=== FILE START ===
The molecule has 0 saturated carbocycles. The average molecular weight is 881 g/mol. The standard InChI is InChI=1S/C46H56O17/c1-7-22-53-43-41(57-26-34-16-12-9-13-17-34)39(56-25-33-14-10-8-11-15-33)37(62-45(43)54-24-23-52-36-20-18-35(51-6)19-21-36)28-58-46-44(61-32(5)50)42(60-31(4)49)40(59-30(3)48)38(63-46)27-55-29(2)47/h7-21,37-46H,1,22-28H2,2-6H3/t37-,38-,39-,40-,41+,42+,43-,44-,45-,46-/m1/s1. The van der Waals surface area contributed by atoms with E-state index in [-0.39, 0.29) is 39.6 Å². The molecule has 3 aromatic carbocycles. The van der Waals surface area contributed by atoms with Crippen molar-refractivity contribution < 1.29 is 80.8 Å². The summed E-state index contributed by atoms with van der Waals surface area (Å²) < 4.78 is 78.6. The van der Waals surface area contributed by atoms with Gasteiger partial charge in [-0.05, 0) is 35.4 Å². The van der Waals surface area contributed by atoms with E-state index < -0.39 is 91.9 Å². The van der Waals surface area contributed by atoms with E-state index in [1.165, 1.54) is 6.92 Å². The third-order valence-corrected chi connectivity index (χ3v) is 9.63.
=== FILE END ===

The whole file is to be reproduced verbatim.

The molecule has 0 saturated carbocycles. The average molecular weight is 881 g/mol. The standard InChI is InChI=1S/C46H56O17/c1-7-22-53-43-41(57-26-34-16-12-9-13-17-34)39(56-25-33-14-10-8-11-15-33)37(62-45(43)54-24-23-52-36-20-18-35(51-6)19-21-36)28-58-46-44(61-32(5)50)42(60-31(4)49)40(59-30(3)48)38(63-46)27-55-29(2)47/h7-21,37-46H,1,22-28H2,2-6H3/t37-,38-,39-,40-,41+,42+,43-,44-,45-,46-/m1/s1. The van der Waals surface area contributed by atoms with E-state index in [-0.39, 0.29) is 39.6 Å². The molecule has 3 aromatic carbocycles. The van der Waals surface area contributed by atoms with Crippen molar-refractivity contribution < 1.29 is 80.8 Å². The summed E-state index contributed by atoms with van der Waals surface area (Å²) < 4.78 is 78.6. The van der Waals surface area contributed by atoms with Gasteiger partial charge in [-0.05, 0) is 35.4 Å². The van der Waals surface area contributed by atoms with E-state index < -0.39 is 91.9 Å². The van der Waals surface area contributed by atoms with E-state index in [1.165, 1.54) is 6.92 Å². The third-order valence-corrected chi connectivity index (χ3v) is 9.63.